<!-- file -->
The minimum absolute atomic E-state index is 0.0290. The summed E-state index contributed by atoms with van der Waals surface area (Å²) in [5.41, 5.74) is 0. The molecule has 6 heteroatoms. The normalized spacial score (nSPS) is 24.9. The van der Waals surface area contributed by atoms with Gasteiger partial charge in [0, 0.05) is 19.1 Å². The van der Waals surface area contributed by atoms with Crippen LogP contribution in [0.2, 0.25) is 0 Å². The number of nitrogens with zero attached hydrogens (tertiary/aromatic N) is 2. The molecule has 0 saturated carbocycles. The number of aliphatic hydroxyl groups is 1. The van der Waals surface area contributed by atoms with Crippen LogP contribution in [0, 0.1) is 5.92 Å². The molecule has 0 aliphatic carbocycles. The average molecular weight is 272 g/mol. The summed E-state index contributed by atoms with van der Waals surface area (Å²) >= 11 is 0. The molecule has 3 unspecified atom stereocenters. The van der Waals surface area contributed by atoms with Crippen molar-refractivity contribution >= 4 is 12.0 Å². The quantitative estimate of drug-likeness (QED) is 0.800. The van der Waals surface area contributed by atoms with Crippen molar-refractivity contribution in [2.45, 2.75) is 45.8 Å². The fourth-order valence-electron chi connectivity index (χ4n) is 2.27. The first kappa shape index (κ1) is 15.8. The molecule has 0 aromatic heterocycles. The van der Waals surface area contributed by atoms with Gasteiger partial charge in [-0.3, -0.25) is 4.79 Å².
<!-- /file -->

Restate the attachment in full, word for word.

The minimum absolute atomic E-state index is 0.0290. The summed E-state index contributed by atoms with van der Waals surface area (Å²) in [5.41, 5.74) is 0. The molecule has 6 heteroatoms. The normalized spacial score (nSPS) is 24.9. The van der Waals surface area contributed by atoms with Gasteiger partial charge in [0, 0.05) is 19.1 Å². The van der Waals surface area contributed by atoms with Crippen LogP contribution in [0.2, 0.25) is 0 Å². The number of nitrogens with zero attached hydrogens (tertiary/aromatic N) is 2. The molecule has 0 saturated carbocycles. The number of aliphatic hydroxyl groups is 1. The van der Waals surface area contributed by atoms with Crippen LogP contribution in [0, 0.1) is 5.92 Å². The molecule has 0 aliphatic carbocycles. The average molecular weight is 272 g/mol. The summed E-state index contributed by atoms with van der Waals surface area (Å²) >= 11 is 0. The molecule has 3 unspecified atom stereocenters. The van der Waals surface area contributed by atoms with Crippen molar-refractivity contribution >= 4 is 12.0 Å². The quantitative estimate of drug-likeness (QED) is 0.800. The van der Waals surface area contributed by atoms with Crippen molar-refractivity contribution in [2.45, 2.75) is 45.8 Å². The fourth-order valence-electron chi connectivity index (χ4n) is 2.27. The first kappa shape index (κ1) is 15.8. The molecule has 0 aromatic heterocycles. The van der Waals surface area contributed by atoms with Gasteiger partial charge in [-0.3, -0.25) is 4.79 Å².